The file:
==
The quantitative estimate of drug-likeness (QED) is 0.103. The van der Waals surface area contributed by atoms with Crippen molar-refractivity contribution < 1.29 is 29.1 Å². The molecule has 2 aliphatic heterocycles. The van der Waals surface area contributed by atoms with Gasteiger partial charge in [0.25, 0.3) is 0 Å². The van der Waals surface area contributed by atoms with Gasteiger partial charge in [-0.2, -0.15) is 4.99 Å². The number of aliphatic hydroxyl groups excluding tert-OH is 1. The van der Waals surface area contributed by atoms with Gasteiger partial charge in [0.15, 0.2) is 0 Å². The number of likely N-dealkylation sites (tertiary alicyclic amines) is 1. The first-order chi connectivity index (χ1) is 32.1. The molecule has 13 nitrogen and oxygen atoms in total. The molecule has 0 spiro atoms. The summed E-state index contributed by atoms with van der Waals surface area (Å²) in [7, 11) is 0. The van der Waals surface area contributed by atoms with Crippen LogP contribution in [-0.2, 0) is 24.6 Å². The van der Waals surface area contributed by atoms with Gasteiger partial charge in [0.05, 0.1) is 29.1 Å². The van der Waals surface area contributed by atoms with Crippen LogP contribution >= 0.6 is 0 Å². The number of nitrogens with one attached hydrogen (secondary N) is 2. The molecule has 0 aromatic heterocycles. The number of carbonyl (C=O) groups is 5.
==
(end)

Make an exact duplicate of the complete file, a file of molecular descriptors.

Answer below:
The quantitative estimate of drug-likeness (QED) is 0.103. The van der Waals surface area contributed by atoms with Crippen molar-refractivity contribution < 1.29 is 29.1 Å². The molecule has 2 aliphatic heterocycles. The van der Waals surface area contributed by atoms with Gasteiger partial charge in [0.25, 0.3) is 0 Å². The van der Waals surface area contributed by atoms with Gasteiger partial charge in [-0.2, -0.15) is 4.99 Å². The number of aliphatic hydroxyl groups excluding tert-OH is 1. The van der Waals surface area contributed by atoms with Gasteiger partial charge in [0.15, 0.2) is 0 Å². The number of likely N-dealkylation sites (tertiary alicyclic amines) is 1. The first-order chi connectivity index (χ1) is 32.1. The molecule has 13 nitrogen and oxygen atoms in total. The molecule has 0 spiro atoms. The summed E-state index contributed by atoms with van der Waals surface area (Å²) in [7, 11) is 0. The van der Waals surface area contributed by atoms with Crippen LogP contribution in [-0.2, 0) is 24.6 Å². The van der Waals surface area contributed by atoms with Gasteiger partial charge in [0.05, 0.1) is 29.1 Å². The van der Waals surface area contributed by atoms with Crippen LogP contribution >= 0.6 is 0 Å². The number of nitrogens with one attached hydrogen (secondary N) is 2. The molecule has 0 aromatic heterocycles. The number of carbonyl (C=O) groups is 5.